US balloonists plunged at 50 mph, likely dead

By ASSOCIATED PRESS
October 2, 2010 05:31

 
X

Dear Reader,
As you can imagine, more people are reading The Jerusalem Post than ever before. Nevertheless, traditional business models are no longer sustainable and high-quality publications, like ours, are being forced to look for new ways to keep going. Unlike many other news organizations, we have not put up a paywall. We want to keep our journalism open and accessible and be able to keep providing you with news and analyses from the frontlines of Israel, the Middle East and the Jewish World.

As one of our loyal readers, we ask you to be our partner.

For $5 a month you will receive access to the following:

  • A user experience almost completely free of ads
  • Access to our Premium Section
  • Content from the award-winning Jerusalem Report and our monthly magazine to learn Hebrew - Ivrit
  • A brand new ePaper featuring the daily newspaper as it appears in print in Israel

Help us grow and continue telling Israel’s story to the world.

Thank you,

Ronit Hasin-Hochman, CEO, Jerusalem Post Group
Yaakov Katz, Editor-in-Chief

UPGRADE YOUR JPOST EXPERIENCE FOR 5$ PER MONTH Show me later Don't show it again

BARI, Italy — Two missing American balloonists plunged toward the Adriatic Sea at 50 mph (80 kph) and likely did not survive, race organizers said Firday .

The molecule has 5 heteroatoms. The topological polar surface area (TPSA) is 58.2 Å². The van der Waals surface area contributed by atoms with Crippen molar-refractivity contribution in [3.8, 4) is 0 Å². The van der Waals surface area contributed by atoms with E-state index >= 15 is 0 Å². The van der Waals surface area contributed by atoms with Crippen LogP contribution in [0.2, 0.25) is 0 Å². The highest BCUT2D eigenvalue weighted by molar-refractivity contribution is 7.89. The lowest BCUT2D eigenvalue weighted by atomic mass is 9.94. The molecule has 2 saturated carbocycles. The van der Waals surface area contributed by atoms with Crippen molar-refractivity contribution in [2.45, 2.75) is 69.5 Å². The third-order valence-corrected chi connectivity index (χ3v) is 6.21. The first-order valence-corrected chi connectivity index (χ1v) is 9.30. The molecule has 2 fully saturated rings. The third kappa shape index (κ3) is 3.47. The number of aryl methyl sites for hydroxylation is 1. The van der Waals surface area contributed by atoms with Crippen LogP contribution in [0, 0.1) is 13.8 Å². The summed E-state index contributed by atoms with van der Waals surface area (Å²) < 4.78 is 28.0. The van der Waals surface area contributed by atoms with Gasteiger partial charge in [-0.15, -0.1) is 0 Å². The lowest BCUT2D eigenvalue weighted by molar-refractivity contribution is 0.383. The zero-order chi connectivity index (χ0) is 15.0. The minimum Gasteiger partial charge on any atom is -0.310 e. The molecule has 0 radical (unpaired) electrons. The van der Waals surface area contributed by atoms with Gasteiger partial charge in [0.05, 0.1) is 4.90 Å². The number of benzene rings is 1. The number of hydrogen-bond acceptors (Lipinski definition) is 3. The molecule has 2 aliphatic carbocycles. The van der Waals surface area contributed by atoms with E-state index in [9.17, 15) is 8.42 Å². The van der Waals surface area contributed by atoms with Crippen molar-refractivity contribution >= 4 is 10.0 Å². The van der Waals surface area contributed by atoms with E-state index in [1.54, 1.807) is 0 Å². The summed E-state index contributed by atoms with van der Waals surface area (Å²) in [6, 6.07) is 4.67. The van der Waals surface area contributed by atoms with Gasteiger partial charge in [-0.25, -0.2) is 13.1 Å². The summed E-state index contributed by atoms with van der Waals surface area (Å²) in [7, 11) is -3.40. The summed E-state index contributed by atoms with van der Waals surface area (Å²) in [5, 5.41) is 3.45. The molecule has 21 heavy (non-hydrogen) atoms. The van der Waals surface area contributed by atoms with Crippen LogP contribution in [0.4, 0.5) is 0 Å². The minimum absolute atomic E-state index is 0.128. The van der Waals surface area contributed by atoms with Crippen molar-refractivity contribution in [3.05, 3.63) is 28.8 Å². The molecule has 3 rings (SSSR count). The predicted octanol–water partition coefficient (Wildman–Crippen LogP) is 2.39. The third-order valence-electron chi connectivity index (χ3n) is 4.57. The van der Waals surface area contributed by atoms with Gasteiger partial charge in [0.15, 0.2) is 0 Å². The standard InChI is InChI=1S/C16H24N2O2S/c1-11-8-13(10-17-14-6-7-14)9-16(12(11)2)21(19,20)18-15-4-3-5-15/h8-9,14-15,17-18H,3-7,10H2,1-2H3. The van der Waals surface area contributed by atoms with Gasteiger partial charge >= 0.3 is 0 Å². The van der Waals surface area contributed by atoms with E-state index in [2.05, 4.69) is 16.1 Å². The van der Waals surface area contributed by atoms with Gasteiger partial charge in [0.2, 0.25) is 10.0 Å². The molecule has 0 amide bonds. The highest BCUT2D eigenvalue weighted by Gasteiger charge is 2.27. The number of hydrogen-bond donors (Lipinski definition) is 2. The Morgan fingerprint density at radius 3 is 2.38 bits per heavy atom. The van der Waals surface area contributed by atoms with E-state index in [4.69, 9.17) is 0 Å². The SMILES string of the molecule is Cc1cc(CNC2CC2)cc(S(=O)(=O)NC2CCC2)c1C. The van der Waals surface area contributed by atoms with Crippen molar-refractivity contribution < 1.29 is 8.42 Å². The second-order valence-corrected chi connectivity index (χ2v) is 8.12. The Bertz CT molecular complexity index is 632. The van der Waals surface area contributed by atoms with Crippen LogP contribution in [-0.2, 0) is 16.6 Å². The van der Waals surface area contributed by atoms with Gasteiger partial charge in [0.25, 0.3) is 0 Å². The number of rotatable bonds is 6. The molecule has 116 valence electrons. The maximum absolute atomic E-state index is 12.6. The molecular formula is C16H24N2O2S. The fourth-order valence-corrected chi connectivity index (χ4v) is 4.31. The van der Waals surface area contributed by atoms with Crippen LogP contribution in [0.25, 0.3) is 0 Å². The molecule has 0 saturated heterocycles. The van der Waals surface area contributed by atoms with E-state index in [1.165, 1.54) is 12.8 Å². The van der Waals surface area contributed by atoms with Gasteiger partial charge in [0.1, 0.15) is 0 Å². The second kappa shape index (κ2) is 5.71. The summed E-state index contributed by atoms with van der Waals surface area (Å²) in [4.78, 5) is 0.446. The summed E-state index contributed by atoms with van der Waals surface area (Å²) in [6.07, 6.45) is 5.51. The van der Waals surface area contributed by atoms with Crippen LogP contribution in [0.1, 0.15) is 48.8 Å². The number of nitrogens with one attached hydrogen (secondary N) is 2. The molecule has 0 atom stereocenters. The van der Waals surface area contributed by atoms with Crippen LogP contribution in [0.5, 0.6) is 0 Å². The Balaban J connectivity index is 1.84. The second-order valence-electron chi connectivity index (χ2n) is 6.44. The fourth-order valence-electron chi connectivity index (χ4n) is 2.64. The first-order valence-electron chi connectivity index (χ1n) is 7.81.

Flight director Don Cameron said that high rate of descent, if confirmed, leads him to be "very pessimistic" about the fate of veteran pilots Richard Abruzzo and Carol Rymer Davis.

Abruzzo, 47, of Albuquerque, New Mexico and Davis, 65, of Denver, Colorado, were participating in the 54th Gordon Bennett Gas Balloon Race when contact was lost Wednesday morning in rough weather over the Adriatic Sea.

Race organizers said the balloon "appears to have suffered a sudden and unexpected failure."

"It's very bad news," Cameron said.

Cameron said he received information Friday from Zagreb's air traffic control indicating the balloon was at 5,300 feet (1,615 meters) and descended slowly at first but then at a rate of 50 mph until 600 feet (180 meters).

"At this rate of descent to the surface, survival would be unlikely," the race organizers said in a statement.

Related Content

Breaking news
August 17, 2018
U.S. says no rebuilding funds for Syria until peace talks underway

By REUTERS